The default rule in international law is that the federal State remains responsible for the acts of its federated entities, and its responsibility cannot be excluded, whatever the domestic constitutional arrangements might provide.[3] The interesting question is whether that default rule excludes the possibility of the international responsibility of federated entities; and research into practice suggests that the question is less clear-cut than it would seem. Although relatively few, certain States have readily entered into international agreements with federated entities, suggesting that they are at least prepared to assume the ‘risk’ of dealing with a non-State organ or entity. In such circumstances, where there is ex ante agreement from the third State, the better view is to see international law as neutral with respect to the domestic constitutional arrangements of a federal State. There is no rule of international law which precludes a third state from accepting the separate international legal personality of a sub-state entity on a given subject-matter, entering into relations with that sub-state entity, and claiming against that sub-state entity in the event of a breach.

Presuming, for a moment, that the third or foreign State has recognised the internal arrangements of a federal State, what forms of responsibility could be invoked by that third State in case of a violation of an international obligation? One way to approach responsibility could be to share it between the two layers of government in a federal State. An injured party could file proceedings against either level of government, and these could later determine between them how such responsibility should be apportioned. Although there is little practice under the shared responsibility paradigm, in Canada a number of ‘indemnity agreements’ ensure that, although the federal government retains primary responsibility to indemnify injured third parties for breaches of international law by its provinces under the accords-cadre, it may seek reparation against a province for its contribution to the breach. In Switzerland, the Confederation government negotiates agreements on behalf of its cantons, and accepts external responsibility for any breach, but retains internally a right to seek reparation from its cantons. Similarly, the Belgian federal government retains a ‘power of substitution’, where it may substitute with one of its communities or regions in order to comply with a ruling against one of these by an international or supranational court or tribunal, and then retains the power to seek reparation from them. In such situations, a third State does not regard itself at risk of being denied reparation, and the federal State has recourse against its federated entities. This limited practice suggests that a model of shared responsibility, although difficult to implement, is far from impossible.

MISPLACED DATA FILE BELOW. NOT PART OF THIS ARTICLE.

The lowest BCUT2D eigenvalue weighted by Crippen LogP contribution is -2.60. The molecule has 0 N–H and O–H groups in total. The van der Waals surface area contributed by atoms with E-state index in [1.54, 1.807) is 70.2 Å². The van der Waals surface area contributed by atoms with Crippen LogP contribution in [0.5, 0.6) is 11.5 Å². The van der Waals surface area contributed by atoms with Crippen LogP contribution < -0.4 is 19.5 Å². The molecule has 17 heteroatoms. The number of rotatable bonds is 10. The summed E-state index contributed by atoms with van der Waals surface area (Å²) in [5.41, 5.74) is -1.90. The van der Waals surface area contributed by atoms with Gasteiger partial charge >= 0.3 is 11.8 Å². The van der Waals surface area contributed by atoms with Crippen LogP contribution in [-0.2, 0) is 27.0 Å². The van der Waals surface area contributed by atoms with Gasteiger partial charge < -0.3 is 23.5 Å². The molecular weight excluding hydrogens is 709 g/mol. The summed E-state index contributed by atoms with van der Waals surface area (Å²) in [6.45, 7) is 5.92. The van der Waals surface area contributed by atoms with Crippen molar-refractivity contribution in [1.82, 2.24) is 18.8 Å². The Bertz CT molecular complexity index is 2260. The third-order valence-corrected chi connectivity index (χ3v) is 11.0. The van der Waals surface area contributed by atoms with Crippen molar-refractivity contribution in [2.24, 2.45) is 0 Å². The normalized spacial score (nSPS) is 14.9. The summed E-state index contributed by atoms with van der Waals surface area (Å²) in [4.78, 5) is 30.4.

Conclusion

The modest theories on concurrent or shared responsibility put forward here depend on a reconceptualisation of federated entities not purely as organs or agents of the federal state, but rather as possessing limited international personality by virtue of their sovereign competence over various attributes of states, perhaps viewed in an overlapping or interlocked relationship with the federal government. It is the division or apportioning of sovereignty that is of wider interest in matters of shared responsibility in federal states. Such arrangements open exciting potential possibilities with respect to the role that federated entities can play in international relations, a dynamic role that can be accommodated within international law with some creativity.

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[1] Case of the S.S. Wimbledon (United Kingdom v. Japan), PCIJ, Ser. A., No. 1 (1923), 25.

[2] Even in that situation, which is marked by the constant debate over Quebec secession, the federal government of Canada insisted on exchanges of letters with France and a subsequent accord-cadre to validate Quebec-France agreements and assume international responsibility for any breach.

[3] See, e.g., Article 32 of the ILC Articles on State Responsibility, and LaGrand (Germany v. United States of America), Provisional Measures, ICJ Reports 1999, p. 9, at p. 16, para. 28.